Pegging the steep slopes of Montara Mountain and the Santa Cruz Mountains as areas where earthquake-induced landslides could occur, new Seismic Hazard Zone maps released by the California Department of Conservation last week are ushering in new requirements for those hoping to build structures in San Mateo County zones deemed to be at risk for such damage.
Showing the risk earthquake-induced landslides and liquefaction pose for property owners in cities as far north as Pacifica and as far south as Woodside, studies of the Montara and Woodside quadrangles were among five Seismic Hazard Zone maps the California Geological Survey created in an effort to mitigate the damage stemming from the movement of unstable land after a major earthquake.
Tim McCrink, a seismic hazard program manager with the California Geological Survey, a division of the Department of Conservation, explained the purpose of the map is to trigger a site-specific investigation of areas which state officials believe have a high probability of landslide and liquefaction, a phenomenon in which the soil temporarily moves like quicksand.
He said the Seismic Hazards Mapping Act was passed in the state Legislature following the 1989 Loma Prieta earthquake, during which soil liquefaction and landslides caused significant damage. McCrink explained the maps trigger a process by which local jurisdictions require those proposing to build in zones with potential for liquefaction and landslides to hire licensed geologists to investigate the sites and mitigate possible hazards.
By informing those proposing new projects of potential dangers on their sites, officials are hoping the effort to map zones for investigation can stem additional damage that can follow a serious earthquake.
“If you spend a few thousands of dollars when something is constructed, you save yourself hundreds of thousands of dollars down the road,” he said. “It saves us incredible amounts of money down the road and it saves lives.”
McCrink said the maps add another dimension to local building codes and safety regulations aimed at ensuring homes are built to withstand the shaking effects of an earthquake. Though shaking accounts for the majority of an earthquake’s damage, McCrink noted the Seismic Hazard Zone maps ensure studies are done to assess the liquefaction and landslide hazards in a given area and require developers or homeowners proposing significant changes to their homes to mitigate possible hazards on their properties.
He said cities and counties are expected to require those who apply for building permits in a designated zone to complete a site-specific study. If the study finds significant hazards on the site, the applicant will be required to include mitigation measures in their plans, which could include retaining walls and other slope stabilization measures for landslides and foundation reinforcement and dewatering for liquefaction, noted McCrink.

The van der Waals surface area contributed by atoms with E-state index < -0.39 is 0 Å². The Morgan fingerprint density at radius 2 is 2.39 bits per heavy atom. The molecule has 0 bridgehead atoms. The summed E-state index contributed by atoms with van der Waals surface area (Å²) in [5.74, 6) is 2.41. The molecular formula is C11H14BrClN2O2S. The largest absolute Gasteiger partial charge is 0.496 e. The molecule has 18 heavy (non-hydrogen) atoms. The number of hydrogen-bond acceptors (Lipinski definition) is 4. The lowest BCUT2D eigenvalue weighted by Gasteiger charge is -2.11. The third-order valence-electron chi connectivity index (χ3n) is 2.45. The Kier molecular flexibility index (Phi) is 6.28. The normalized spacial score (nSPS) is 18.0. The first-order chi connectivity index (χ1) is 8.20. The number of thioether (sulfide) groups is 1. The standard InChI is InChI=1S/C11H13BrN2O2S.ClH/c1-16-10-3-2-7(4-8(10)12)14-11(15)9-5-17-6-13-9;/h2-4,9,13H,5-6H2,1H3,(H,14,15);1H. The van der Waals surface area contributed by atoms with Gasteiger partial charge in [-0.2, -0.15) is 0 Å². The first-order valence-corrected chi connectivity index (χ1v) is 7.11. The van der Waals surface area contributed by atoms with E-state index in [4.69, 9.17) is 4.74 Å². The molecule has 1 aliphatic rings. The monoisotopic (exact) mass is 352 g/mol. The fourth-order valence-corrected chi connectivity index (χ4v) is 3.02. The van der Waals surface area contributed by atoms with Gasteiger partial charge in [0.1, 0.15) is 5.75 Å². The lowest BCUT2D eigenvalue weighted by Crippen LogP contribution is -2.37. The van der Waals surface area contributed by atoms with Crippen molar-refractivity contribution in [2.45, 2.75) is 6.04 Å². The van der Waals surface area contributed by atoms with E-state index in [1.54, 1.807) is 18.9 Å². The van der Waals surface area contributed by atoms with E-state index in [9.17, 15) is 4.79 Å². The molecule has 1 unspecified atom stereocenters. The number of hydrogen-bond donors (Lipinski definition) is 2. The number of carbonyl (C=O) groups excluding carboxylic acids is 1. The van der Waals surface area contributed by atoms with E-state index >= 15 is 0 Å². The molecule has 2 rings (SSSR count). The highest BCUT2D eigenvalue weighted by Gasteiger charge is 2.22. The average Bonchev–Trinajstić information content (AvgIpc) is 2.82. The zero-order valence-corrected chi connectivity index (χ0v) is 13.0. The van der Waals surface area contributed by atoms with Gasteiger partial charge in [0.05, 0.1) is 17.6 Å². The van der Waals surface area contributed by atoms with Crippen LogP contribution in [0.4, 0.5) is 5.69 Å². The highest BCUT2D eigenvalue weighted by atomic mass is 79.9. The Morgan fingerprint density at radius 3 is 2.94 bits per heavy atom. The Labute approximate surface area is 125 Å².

Those looking to sell their homes in an Earthquake Zones of Required Investigation, or EZRI, will be required to disclose at the time of sale that their property lies within such a zone, he added.
Including portions of Burlingame, Hillsborough, Millbrae, Pacifica, San Bruno and unincorporated San Mateo County, the map the department drew of the Montara Quadrangle identified beaches and alluvial plains along the shores of the San Francisco Bay and the Pacific coastline as Earthquake Zones of Required Investigation, or EZRI, for liquefaction hazard. The map also designated the slopes of the Montara Mountain and ridges surrounding the San Andreas rift valley as EZRI for earthquake-induced landslides.
The map the department released of the Woodside Quadrangle — which includes portions of Belmont, Portola Valley, Redwood City, San Carlos, Woodside and unincorporated San Mateo County — pegged alluvial plains extending to the San Francisco Bay and sections of the San Andreas rift valley as zones that should be studied for potential liquefaction hazard. Land encompassing the slopes of the Santa Cruz Mountains was identified by the map as a zone to be studied for potential earthquake-induced landslides.
Though some have voiced concerns about whether Seismic Hazard Zone maps may decrease the property value of homes found to be within the zones, McCrink said studies completed on the implications of earthquake fault zone maps showed site-specific studies of potentially at-risk zones bolstered the confidence of those buying property since they were informed about the possible risks and required mitigation measures.
Having mapped quadrangles in and around Los Angeles as well as in Contra Costa and Alameda counties, among other regions, state officials are setting their sights on mapping two other quadrangles covering portions of San Mateo County as they continue to carry out the Seismic Hazards Mapping Act, said McCrink.
McCrink hoped residents across the state would view the effort as an opportunity to inform themselves about properties they own or are thinking of purchasing, noting the department has created a web-based tool allowing resident to check whether specific parcels are in hazard zones.
“People should not alarmed … if they find that their particular property [or] their home … is in one of these zones,” he said. “It’s a chance to get more informed.”
Visit conservation.ca.gov/cgs/geohazards/eq-zapp to view individual parcels affected by Seismic Hazard and Earthquake Fault zones.
(650) 344-5200 ext. 106